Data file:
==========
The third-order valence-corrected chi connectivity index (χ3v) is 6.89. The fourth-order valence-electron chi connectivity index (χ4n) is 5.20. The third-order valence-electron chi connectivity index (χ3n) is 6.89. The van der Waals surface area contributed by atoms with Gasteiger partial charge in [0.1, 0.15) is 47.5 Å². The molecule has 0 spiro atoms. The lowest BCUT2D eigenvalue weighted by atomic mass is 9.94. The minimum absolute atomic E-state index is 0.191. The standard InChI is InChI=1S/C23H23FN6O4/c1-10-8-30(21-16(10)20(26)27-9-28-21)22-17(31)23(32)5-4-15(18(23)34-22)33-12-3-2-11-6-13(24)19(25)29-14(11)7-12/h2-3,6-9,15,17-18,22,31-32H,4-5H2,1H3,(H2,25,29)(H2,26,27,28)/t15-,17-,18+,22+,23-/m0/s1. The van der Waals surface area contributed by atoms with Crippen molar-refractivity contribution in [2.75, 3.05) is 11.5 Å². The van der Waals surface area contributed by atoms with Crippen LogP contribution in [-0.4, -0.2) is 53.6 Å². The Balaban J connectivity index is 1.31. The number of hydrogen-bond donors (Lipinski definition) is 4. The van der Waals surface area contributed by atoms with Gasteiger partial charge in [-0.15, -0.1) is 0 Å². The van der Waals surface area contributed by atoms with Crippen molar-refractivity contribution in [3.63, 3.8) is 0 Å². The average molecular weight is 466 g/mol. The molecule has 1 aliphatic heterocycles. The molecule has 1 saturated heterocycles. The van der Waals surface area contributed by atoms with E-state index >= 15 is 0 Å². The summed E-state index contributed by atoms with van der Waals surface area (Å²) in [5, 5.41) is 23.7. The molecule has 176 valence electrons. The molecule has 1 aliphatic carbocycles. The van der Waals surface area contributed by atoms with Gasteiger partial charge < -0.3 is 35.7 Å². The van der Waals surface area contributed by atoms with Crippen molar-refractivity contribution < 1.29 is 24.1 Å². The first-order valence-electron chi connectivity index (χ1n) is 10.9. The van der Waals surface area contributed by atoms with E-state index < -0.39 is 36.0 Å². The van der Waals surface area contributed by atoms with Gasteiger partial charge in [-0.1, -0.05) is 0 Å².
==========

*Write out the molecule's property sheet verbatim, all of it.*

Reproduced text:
The third-order valence-corrected chi connectivity index (χ3v) is 6.89. The fourth-order valence-electron chi connectivity index (χ4n) is 5.20. The third-order valence-electron chi connectivity index (χ3n) is 6.89. The van der Waals surface area contributed by atoms with Gasteiger partial charge in [0.1, 0.15) is 47.5 Å². The molecule has 0 spiro atoms. The lowest BCUT2D eigenvalue weighted by atomic mass is 9.94. The minimum absolute atomic E-state index is 0.191. The standard InChI is InChI=1S/C23H23FN6O4/c1-10-8-30(21-16(10)20(26)27-9-28-21)22-17(31)23(32)5-4-15(18(23)34-22)33-12-3-2-11-6-13(24)19(25)29-14(11)7-12/h2-3,6-9,15,17-18,22,31-32H,4-5H2,1H3,(H2,25,29)(H2,26,27,28)/t15-,17-,18+,22+,23-/m0/s1. The van der Waals surface area contributed by atoms with Crippen molar-refractivity contribution in [2.75, 3.05) is 11.5 Å². The van der Waals surface area contributed by atoms with Crippen LogP contribution in [-0.4, -0.2) is 53.6 Å². The Balaban J connectivity index is 1.31. The number of hydrogen-bond donors (Lipinski definition) is 4. The van der Waals surface area contributed by atoms with Gasteiger partial charge in [-0.15, -0.1) is 0 Å². The van der Waals surface area contributed by atoms with Crippen molar-refractivity contribution in [3.63, 3.8) is 0 Å². The average molecular weight is 466 g/mol. The molecule has 1 aliphatic heterocycles. The molecule has 1 saturated heterocycles. The van der Waals surface area contributed by atoms with E-state index >= 15 is 0 Å². The summed E-state index contributed by atoms with van der Waals surface area (Å²) in [5, 5.41) is 23.7. The molecule has 176 valence electrons. The molecule has 1 aliphatic carbocycles. The van der Waals surface area contributed by atoms with Gasteiger partial charge < -0.3 is 35.7 Å². The van der Waals surface area contributed by atoms with Crippen molar-refractivity contribution < 1.29 is 24.1 Å². The first-order valence-electron chi connectivity index (χ1n) is 10.9. The van der Waals surface area contributed by atoms with E-state index < -0.39 is 36.0 Å². The van der Waals surface area contributed by atoms with Gasteiger partial charge in [-0.1, -0.05) is 0 Å².